- Nikki Baughan
- 19 January 2015
Charlie Lyne's entertaining documentary celebrates and dissects the teen movie
Ever since James Dean set light to the establishment in the 50s, teens have been central to cinema, both as audience and subject. Every generation since has films that define adolescence: from the antics of The Beatles and the students of Rydell High in the 60s and 70s, to the John Hughes classics of the 80s and the meta movies of the 90s and beyond.
For his entertaining debut documentary, film journalist / blogger Charlie Lyne mines this appeal, celebrating and dissecting a dizzying array of modern teen movies. Lyne's passionate knowledge is obvious from the well-researched clips, which he pieces together like a thematic jigsaw to present a sweeping overview of the genre. And his thesis – delivered via smoky narration from The Craft star Fairuza Balk – is that all these movies are variations on the same theme; the teenager as an individual is but a myth, and all will submit to the expectations of society.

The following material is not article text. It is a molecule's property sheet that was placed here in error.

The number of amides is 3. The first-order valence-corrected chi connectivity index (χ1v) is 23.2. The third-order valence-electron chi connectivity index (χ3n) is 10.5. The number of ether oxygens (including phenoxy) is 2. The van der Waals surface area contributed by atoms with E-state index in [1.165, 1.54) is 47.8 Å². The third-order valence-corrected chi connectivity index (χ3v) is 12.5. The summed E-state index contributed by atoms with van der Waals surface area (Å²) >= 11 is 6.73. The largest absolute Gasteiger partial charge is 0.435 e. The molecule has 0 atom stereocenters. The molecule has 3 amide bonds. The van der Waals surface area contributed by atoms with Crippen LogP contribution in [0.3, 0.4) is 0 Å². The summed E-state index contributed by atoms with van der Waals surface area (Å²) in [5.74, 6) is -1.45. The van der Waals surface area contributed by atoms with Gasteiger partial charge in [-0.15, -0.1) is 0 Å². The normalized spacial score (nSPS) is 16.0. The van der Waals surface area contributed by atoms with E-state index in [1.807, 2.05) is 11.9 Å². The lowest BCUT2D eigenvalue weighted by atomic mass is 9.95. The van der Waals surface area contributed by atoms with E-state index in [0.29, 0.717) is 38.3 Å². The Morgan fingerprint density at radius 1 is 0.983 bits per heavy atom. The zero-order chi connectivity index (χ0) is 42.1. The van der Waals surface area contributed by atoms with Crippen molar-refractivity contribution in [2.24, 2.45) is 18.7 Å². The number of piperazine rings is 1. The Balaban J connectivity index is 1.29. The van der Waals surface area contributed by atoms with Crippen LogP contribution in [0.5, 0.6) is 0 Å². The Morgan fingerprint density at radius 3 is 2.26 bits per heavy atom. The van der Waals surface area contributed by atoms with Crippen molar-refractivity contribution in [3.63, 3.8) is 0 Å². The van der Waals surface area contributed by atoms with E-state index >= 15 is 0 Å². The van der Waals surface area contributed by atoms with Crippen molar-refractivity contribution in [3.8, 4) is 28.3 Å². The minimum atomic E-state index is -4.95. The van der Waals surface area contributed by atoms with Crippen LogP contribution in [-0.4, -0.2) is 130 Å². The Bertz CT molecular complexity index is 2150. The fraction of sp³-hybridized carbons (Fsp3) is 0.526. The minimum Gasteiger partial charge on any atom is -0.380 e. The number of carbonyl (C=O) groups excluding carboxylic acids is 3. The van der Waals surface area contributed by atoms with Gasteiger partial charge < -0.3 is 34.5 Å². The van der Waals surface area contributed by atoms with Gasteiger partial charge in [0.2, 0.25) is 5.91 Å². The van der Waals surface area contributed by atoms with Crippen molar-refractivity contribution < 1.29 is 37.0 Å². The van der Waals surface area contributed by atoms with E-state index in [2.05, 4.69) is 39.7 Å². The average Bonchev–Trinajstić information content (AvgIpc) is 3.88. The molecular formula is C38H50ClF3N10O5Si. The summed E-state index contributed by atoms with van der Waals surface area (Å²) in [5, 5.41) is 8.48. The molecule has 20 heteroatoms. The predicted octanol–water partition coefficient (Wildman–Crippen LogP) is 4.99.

It's an interesting concept, and one given credence by the coherent edit; the chosen clips showcase uniformity and repetition across films as diverse as Idle Hands, Bubble Boy and Josie and the Pussycats. The exceptional soundtrack by Summer Camp also effectively underlines Lyne's dark theories of sexual conformity and social control.
The earnest, scholarly tone may be off-putting to those not au fait with the minutiae of the genre, and some of his readings may be too outlandish even for those who are. The subtext of EuroTrip as repressed homosexual longing, for example, is questionable. Lyne's definition of a teen movie is also stretched rather thin at times, with his inclusion of films like Rushmore, American Beauty and The Dreamers sounding the occasional odd note.
Ultimately, however, Beyond Clueless is great fun and – depending on your age – either a nostalgic trip down memory lane, or a raucous introduction to some gems of the genre.
Selected release from Fri 23 Jan.